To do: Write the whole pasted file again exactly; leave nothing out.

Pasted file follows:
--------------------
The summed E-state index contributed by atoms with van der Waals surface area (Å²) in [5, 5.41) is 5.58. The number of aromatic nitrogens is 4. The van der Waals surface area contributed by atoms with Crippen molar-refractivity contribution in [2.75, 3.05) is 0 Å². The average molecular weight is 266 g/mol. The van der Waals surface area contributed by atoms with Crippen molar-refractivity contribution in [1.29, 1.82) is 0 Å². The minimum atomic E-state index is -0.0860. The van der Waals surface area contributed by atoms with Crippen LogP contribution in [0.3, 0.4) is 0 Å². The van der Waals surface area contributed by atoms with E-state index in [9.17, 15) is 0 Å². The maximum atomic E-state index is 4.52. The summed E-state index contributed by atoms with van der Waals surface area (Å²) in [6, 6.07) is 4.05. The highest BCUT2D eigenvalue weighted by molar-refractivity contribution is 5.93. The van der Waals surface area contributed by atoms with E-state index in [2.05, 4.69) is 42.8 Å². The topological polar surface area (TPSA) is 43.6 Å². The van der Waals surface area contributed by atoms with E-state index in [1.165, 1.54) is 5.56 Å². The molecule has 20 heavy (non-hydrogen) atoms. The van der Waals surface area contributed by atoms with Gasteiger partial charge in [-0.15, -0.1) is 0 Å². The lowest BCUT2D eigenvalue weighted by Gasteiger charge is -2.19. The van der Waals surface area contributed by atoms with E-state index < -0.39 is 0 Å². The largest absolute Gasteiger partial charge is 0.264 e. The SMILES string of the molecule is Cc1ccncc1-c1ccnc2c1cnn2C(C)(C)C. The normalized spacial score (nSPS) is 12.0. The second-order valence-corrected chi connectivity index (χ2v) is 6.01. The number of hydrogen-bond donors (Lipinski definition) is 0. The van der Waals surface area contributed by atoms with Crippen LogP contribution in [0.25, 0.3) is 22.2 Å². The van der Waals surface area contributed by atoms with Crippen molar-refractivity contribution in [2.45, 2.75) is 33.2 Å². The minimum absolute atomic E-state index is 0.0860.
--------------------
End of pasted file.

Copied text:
The summed E-state index contributed by atoms with van der Waals surface area (Å²) in [5, 5.41) is 5.58. The number of aromatic nitrogens is 4. The van der Waals surface area contributed by atoms with Crippen molar-refractivity contribution in [2.75, 3.05) is 0 Å². The average molecular weight is 266 g/mol. The van der Waals surface area contributed by atoms with Crippen molar-refractivity contribution in [1.29, 1.82) is 0 Å². The minimum atomic E-state index is -0.0860. The van der Waals surface area contributed by atoms with Crippen LogP contribution in [0.3, 0.4) is 0 Å². The van der Waals surface area contributed by atoms with E-state index in [9.17, 15) is 0 Å². The maximum atomic E-state index is 4.52. The summed E-state index contributed by atoms with van der Waals surface area (Å²) in [6, 6.07) is 4.05. The highest BCUT2D eigenvalue weighted by molar-refractivity contribution is 5.93. The van der Waals surface area contributed by atoms with E-state index in [2.05, 4.69) is 42.8 Å². The topological polar surface area (TPSA) is 43.6 Å². The van der Waals surface area contributed by atoms with E-state index in [1.165, 1.54) is 5.56 Å². The molecule has 20 heavy (non-hydrogen) atoms. The van der Waals surface area contributed by atoms with Gasteiger partial charge in [-0.15, -0.1) is 0 Å². The lowest BCUT2D eigenvalue weighted by Gasteiger charge is -2.19. The van der Waals surface area contributed by atoms with E-state index < -0.39 is 0 Å². The largest absolute Gasteiger partial charge is 0.264 e. The SMILES string of the molecule is Cc1ccncc1-c1ccnc2c1cnn2C(C)(C)C. The normalized spacial score (nSPS) is 12.0. The second-order valence-corrected chi connectivity index (χ2v) is 6.01. The number of hydrogen-bond donors (Lipinski definition) is 0. The van der Waals surface area contributed by atoms with Crippen LogP contribution in [0.25, 0.3) is 22.2 Å². The van der Waals surface area contributed by atoms with Crippen molar-refractivity contribution in [2.45, 2.75) is 33.2 Å². The minimum absolute atomic E-state index is 0.0860.